- Night & Day
- Finding Philippe
- Fencing with Death (previously published as Losing Larry)
- A Very English Mystery series
- A Man of Some Repute
- A Question of Inheritance
- A Youthful Indiscretion
- A Matter of Loyalty
- Other works
- The Way of the World (later published as Mr Darcy's Daughters)(2003)
- The Art of Love (2007) (later published as The Villa on the Riviera)
- Writing Jane Austen: A Novel (2010)
- Voyage of Innocence (2010)
- The Painted Fan (2014)
- Valentine's Day (2014)
- "St Hilda's Writers' Day at the FT Oxford Literary Festival". St Hilda's College, Oxford. 2014. Archived from the original on 24 April 2016. Retrieved 26 March 2016.
- McCabe, Linda C. (11 April 2010). "Q&A with author Elizabeth Aston and a contest". The Cutest Blog on the Block. Retrieved 26 March 2016.
- "1st Blogoversary: Interview with Elizabeth Aston & Giveaway!". Isle of Books. 21 February 2012. Retrieved 27 March 2016.
- Wiser, Paige (7 August 2003). "Elizabeth and Darcy: Now you can know the rest of the story". Chicago Sun-Times. Archived from the original on 5 May 2016. Retrieved 26 March 2016 – via Highbeam Research. (subscription required)
- "A Conversation with Elizabeth Aston, Author of Writing Jane Austen". Simon & Schuster. Archived from the original on 1 July 2016. Retrieved 27 March 2016.
- Dow & Hanson 2012, p. 11.
- Scholer 2009, p. 32.
- "Mr. Darcy's Daughters". Publishers Weekly. 14 April 2003. Retrieved 26 March 2016.
- Kaufman, Molly Rose (27 February 2007). "More pride, more prejudice: Jane Austen given new life as sequels thrive". Columbia University News Service. Archived from the original on 28 March 2016. Retrieved 26 March 2016.
- "The Exploits & Adventures of Miss Alethea Darcy". Publishers Weekly. 21 February 2005. Retrieved 27 March 2016.
- "The Second Mrs. Darcy". Publishers Weekly. 11 December 2006. Retrieved 27 March 2016.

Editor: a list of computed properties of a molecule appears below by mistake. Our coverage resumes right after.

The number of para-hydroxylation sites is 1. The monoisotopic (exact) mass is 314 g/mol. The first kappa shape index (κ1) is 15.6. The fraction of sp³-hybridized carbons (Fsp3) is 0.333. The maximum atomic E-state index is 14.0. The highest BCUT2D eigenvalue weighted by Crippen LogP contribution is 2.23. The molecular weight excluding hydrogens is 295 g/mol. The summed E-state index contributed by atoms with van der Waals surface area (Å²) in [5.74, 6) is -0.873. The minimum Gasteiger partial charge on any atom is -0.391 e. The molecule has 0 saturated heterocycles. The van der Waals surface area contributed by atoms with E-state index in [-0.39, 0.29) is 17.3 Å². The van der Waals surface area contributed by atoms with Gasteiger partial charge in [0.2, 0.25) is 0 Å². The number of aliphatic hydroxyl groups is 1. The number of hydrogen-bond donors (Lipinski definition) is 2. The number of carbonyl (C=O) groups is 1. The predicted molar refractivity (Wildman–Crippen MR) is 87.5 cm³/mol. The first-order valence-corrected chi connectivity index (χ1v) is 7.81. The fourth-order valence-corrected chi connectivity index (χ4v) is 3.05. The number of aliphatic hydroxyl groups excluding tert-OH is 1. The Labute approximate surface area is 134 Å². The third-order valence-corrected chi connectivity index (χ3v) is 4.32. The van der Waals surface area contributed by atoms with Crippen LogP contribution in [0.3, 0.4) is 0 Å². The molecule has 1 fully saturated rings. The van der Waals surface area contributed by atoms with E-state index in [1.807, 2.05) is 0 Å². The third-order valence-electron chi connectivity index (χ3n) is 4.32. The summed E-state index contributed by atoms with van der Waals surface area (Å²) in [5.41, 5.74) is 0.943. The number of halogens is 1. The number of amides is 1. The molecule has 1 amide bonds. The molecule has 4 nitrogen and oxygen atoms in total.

- "The Darcy Connection". Publishers Weekly. 7 January 2008. Retrieved 27 March 2016.
- "Writing Jane Austen". Publishers Weekly. 22 February 2010. Retrieved 26 March 2016.
- Weeks, Brigitte (17 March 2010). "Book Review: Three new novels extend the beloved stories of Jane Austen". The Washington Post. Retrieved 26 March 2016.
- Aston 2011.
- "A Matter of Loyalty (A Very English Mystery Book 3". Retrieved 22 October 2017.
- Edmondson, Elizabeth (21 April 2014). "The genre debate: 'Literary fiction' is just clever marketing". The Guardian. Retrieved 26 March 2016.
- Zacaroli, Mary (24 March 2006). "Doomed generation in the run-up to war". The Oxford Times. Retrieved 26 March 2016.
- Laycock, Mike (27 January 2016). "Founder of York holiday orchestra dies". The Press. Retrieved 26 March 2016.
- Hughes, Tim (9 November 2012). "Charity Matters: Memorial concert to say thanks to Sobell". Oxford Mail. Retrieved 26 March 2016.
- Works cited
- Aston, Elizabeth (2011). "The Ghostwriter". In Nattress, Laurel Ann (ed.). Jane Austen Made Me Do It: Original Stories Inspired by Literature's Most Astute Observer of the Human Heart. Balantine Books. ISBN 978-0-345-52496-6.CS1 maint: ref=harv (link)
- Dow, Gillian; Hanson, Clare (2012). "Introduction". In Dow, Gillian; Hanson, Clare (eds.). Uses of Austen: Jane's Afterlives. Palgrave Macmillan. pp. 1–18. ISBN 978-0-230-31946-2.CS1 maint: ref=harv (link)
- Scholer, Christian (2009). Austen Goes Pop: The Evolution of Jane Austen from Rural Writer to Contemporary Icon (Thesis). Rollins College.CS1 maint: ref=harv (link)